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Crippling 'Crypto'

Faculty Researcher Cuny Earns $3.8M NIH Grant to Develop Novel Therapeutics Against Cryptosporidium Parasite Infection

UH College of Pharmacy Assistant Professor Gregory D. Cuny, Ph.D., has been awarded a five-year, $3.8 million National Institutes of Health R01 grant to advance the development of novel therapeutics against infection by Cryptosporidium species of protozoan parasites.

Commonly used anti-parasitic drugs are ineffective, the only FDA-approved drug is poorly efficacious (or not at all in some immunocompromised populations), and no vaccine exists for cryptosporidiosis. Among otherwise healthy individuals, cryptosporidiosis can cause acute and chronic severe diahrrea and gastrointestinal pain. Among the immunocompromised, the cryptosporidiosis can be a life-threatening infection.

Gregory Cuny

Cryptosporidium also has been identified as a potential bioterrorism agent due to its relative ease of dispersal and trasmission via ingestion of contaminated food and water or direct contact with contaminated soil, water or an infected host; the persistence of its oocyst form — a hardy, thick-walled stage of the parasite's life cycle — in soil or water for months; and the current lack of vaccines and effective therapeutics or filtration processes for the chlorine-resistant oocysts.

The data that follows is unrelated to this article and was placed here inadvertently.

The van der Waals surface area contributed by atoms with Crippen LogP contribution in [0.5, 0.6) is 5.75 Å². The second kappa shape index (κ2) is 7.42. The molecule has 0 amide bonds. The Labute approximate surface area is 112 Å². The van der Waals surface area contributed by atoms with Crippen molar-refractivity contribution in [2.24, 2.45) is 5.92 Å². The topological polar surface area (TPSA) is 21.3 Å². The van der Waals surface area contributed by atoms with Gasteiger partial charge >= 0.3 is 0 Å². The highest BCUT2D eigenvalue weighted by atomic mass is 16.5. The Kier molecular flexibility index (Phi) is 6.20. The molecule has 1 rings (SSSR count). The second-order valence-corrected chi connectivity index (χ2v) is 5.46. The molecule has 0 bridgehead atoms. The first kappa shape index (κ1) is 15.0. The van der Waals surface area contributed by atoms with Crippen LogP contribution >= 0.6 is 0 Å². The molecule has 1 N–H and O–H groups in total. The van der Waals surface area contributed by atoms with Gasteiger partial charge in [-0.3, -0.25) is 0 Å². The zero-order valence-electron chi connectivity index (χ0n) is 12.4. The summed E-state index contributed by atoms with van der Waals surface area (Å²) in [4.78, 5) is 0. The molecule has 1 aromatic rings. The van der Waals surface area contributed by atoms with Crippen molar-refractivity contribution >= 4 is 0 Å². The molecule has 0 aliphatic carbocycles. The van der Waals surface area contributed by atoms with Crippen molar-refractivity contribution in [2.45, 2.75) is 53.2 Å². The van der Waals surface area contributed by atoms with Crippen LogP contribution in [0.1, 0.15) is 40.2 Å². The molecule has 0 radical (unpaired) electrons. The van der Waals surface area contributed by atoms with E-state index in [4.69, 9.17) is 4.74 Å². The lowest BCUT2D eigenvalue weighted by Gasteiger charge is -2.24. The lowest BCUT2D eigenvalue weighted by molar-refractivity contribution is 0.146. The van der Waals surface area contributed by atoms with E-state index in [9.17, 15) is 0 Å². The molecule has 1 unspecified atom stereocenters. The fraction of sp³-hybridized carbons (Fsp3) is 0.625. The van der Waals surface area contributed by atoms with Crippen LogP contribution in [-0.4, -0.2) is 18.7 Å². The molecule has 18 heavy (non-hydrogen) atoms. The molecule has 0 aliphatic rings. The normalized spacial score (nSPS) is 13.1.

Crypto outbreaks have been reported worldwide, with the largest documented waterborne outbreak in U.S. history affecting 400,000 and at least partly contributing to about 80 deaths in Milawaukee, Wis., in 1993. The financial impact of the Milwaukee outbreak was an estimated $93 million in combined healthcare costs and productivity loss.

In the new R01 project, Cuny and his collaborators are continuing their work in the design and in-vitro evaluation of CpIMPDH inhibitors in assays of CpIMPDH inhibitory potency and selectivity, a C. parvum cell culture infection model and their absportion, distribution, metabolism and excretion properties. The project also will assess the in vivo pharmacokinetic and acute toxicity properties of CpIMPDH inhibitors and evaluate optimized CpIMPDH inhibitors in animal models of cryptosporidiosis.

Cuny’s team — which includes UHCOP Professor Ming Hu, Ph.D., Brandeis University's Liz Hedstrom, Ph.D., Emory University's Jan Mead, Ph.D., and the University of Georgia's Boris Striepen, Ph.D. — also will examine the impact of the inhibitors on commensal bacterial populations and develop a strategy for enterohepatic recycling to maximize gastrointestinal concentrations while reducing systemic exposure and toxicity risk.